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Child Vaccine Schedule

The following is the routine childhood vaccine (immunization) schedule from the CDC. There is also a catch-up schedule for children who are behind on vaccines, and a different schedule and some other vaccines for children considered high-risk for infection. Your child's healthcare provider or nurse can give you information about the routine and other schedules. Your provider will also let you know which vaccines can be given on a different schedule than listed below. For instance, the vaccines for 2-month-olds may be given as early as age 6 weeks. Your provider will discuss this with you.


Disease prevented

Number of vaccines and recommended age for giving them

Hepatitis (HepB)

Hepatitis B. This is an infection that can cause chronic, severe liver disease.

1st: Birth

2nd: 1 to 2 months

3rd: 6 to 18 months

Rotavirus (RV)

Rotavirus infection. This causes severe diarrhea in infants and children up to 2 years old.

1st: 2 months

2nd: 4 months

3rd: 6 months depending on type of vaccine

Diphtheria, tetanus, pertussis (DTaP)

Diphtheria. This is a disease that causes inflammation of the throat and airways, which can block breathing.

Tetanus (lockjaw). This is a disease that causes severe, painful spasms of neck, jaw, and other muscles. It can cause death.

Pertussis (whooping cough). This is a disease that causes prolonged loud coughing and gasping. It can interfere with breathing and can cause death.

1st: 2 months

2nd: 4 months

3rd: 6 months

4th: 15 to 18 months

5th: 4 to 6 years

Note: Your child also needs an extra dose (called the Tdap) at 11 to 12 years old. Your child should then get the Tdap or Td booster every 10 years throughout life.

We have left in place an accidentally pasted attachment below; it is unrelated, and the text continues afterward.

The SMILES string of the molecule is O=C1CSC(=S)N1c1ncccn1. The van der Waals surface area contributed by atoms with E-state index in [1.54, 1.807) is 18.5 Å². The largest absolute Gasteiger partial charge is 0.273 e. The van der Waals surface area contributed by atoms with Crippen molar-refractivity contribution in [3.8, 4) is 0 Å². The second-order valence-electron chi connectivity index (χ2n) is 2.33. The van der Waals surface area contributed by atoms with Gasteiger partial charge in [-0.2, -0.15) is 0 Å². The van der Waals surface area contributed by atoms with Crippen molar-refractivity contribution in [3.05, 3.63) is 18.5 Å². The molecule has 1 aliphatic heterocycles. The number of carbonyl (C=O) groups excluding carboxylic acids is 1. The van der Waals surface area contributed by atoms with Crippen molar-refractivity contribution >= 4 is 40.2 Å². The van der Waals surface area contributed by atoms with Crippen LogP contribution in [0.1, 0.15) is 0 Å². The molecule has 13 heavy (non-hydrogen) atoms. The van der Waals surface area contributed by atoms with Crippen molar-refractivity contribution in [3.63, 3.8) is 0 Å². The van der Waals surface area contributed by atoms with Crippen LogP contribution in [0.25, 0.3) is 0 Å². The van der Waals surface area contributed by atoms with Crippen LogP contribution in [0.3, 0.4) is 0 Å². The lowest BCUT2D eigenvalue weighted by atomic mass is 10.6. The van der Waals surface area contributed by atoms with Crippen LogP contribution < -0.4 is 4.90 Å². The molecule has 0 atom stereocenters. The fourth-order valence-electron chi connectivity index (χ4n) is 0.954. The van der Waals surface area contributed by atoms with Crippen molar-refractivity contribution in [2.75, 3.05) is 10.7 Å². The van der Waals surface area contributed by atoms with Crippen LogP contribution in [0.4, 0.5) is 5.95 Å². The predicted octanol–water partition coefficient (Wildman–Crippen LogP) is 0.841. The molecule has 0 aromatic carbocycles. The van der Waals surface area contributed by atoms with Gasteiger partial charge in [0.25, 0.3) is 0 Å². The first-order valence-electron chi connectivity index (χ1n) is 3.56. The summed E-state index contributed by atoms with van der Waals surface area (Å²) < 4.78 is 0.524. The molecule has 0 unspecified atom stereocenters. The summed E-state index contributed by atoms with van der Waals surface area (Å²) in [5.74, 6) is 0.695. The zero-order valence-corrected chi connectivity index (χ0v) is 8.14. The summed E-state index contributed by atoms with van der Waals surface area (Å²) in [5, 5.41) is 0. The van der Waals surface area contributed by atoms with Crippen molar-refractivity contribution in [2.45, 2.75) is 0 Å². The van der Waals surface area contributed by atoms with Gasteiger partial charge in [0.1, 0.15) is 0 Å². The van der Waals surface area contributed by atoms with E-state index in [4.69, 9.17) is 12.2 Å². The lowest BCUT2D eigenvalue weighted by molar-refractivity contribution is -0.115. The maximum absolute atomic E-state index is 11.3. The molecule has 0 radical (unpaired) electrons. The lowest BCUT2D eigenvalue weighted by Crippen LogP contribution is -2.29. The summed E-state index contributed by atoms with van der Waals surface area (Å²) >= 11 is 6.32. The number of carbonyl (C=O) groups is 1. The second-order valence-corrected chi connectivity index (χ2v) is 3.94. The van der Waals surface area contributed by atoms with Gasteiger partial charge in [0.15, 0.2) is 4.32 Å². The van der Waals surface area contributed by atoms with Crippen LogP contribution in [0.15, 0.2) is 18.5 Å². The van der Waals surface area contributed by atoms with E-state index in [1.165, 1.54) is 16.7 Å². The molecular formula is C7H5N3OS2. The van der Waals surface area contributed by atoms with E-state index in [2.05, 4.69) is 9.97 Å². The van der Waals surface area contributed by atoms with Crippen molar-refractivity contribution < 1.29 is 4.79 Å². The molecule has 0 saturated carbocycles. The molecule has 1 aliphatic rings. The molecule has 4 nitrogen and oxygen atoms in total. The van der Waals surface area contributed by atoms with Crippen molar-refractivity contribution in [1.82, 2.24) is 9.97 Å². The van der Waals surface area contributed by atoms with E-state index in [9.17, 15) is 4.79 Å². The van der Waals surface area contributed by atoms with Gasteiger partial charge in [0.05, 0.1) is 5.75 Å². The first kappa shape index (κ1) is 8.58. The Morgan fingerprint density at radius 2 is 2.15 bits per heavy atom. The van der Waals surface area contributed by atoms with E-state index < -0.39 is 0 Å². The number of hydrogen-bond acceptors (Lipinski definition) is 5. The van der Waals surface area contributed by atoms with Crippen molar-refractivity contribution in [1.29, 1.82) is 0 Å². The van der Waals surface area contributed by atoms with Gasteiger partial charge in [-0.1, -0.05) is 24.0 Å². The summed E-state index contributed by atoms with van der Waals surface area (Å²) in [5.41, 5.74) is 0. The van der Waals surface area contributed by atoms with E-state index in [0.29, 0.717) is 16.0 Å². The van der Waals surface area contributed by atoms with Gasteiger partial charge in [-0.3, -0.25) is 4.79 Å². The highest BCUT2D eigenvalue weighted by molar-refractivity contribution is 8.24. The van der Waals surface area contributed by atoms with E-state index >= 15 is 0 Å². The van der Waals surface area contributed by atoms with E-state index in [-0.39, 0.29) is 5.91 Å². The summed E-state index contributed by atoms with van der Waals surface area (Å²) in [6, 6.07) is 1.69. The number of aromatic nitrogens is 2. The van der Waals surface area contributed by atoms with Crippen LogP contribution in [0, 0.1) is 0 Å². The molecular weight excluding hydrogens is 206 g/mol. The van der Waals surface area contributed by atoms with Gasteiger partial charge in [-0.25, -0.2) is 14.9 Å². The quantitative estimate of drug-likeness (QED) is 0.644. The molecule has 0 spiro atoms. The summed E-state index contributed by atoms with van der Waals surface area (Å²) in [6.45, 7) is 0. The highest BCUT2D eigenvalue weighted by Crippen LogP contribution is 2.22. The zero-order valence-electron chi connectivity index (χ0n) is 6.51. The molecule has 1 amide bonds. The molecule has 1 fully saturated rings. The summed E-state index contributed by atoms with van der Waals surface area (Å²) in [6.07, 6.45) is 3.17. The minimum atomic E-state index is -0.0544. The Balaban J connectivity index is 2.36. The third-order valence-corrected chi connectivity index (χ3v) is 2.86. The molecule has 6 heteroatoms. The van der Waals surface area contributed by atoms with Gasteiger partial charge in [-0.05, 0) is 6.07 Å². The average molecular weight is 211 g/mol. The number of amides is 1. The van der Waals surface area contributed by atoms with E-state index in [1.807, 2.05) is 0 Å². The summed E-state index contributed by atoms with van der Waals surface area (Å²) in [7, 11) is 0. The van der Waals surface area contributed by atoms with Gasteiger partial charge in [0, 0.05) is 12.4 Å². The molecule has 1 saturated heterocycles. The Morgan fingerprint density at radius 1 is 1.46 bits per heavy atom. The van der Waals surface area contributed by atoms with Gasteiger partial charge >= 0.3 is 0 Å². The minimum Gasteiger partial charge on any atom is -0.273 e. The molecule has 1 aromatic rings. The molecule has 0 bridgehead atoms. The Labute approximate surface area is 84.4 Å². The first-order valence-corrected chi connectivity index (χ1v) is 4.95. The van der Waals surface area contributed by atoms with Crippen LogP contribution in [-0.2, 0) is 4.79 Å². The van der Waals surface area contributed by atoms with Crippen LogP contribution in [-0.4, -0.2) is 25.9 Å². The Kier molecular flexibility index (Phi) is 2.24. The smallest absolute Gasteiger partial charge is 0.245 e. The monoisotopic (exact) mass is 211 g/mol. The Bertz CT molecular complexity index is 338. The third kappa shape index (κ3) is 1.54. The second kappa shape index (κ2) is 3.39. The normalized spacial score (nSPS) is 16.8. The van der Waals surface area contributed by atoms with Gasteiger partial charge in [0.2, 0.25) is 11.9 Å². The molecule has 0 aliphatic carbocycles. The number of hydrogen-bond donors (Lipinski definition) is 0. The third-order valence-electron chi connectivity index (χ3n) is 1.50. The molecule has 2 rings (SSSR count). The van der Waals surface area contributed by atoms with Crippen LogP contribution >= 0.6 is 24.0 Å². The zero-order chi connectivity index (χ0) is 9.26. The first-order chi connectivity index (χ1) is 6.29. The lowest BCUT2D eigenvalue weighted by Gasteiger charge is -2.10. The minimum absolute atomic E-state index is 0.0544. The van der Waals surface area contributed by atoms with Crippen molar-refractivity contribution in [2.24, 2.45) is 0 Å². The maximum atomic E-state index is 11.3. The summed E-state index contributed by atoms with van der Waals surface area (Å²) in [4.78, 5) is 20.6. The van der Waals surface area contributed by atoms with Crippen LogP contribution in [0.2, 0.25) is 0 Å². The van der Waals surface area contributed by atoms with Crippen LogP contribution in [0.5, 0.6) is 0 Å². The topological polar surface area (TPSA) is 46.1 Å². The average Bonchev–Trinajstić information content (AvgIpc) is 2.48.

Haemophilus influenzae type b (Hib)

Haemophilus influenzae type b (Hib). This is a severe bacterial infection that causes lung infection (pneumonia), inflammation of the covering of the brain and spinal cord (meningitis), and other serious infections.

1st: 2 months

2nd: 4 months

3rd: 6 months (this dose depends on the vaccine used)

4th: 12 to 15 months

Inactivated poliovirus (IPV)

Polio. This is an infection that can paralyze the muscles.

1st: 2 months

2nd: 4 months

3rd: 6 to 18 months

4th: 4 to 6 years

Note: People who plan to travel internationally should make sure they are fully vaccinated against polio before departure. If a child cannot complete the routine series before departure, an accelerated schedule is advised.

Measles, mumps, rubella (MMR)

Measles. This is a disease that causes ear infections and pneumonia.

Mumps. This is a disease that affects the glands in the neck. It may affect the testes.

Rubella (German measles). This is a disease that can cause birth defects in women exposed while pregnant.

1st: 12 to 15 months

2nd: 4 to 6 years

Varicella (VAR)

Chickenpox. This is a disease that causes itchy rash, with fever and fatigue. It can lead to scarring, pneumonia, brain inflammation (encephalitis), and other serious infections.

1st: 12 to 15 months

2nd: 4 to 6 years


Bacterial meningitis. This is inflammation of the membrane covering the brain and spinal cord. It can result in death. Two types of vaccines are available: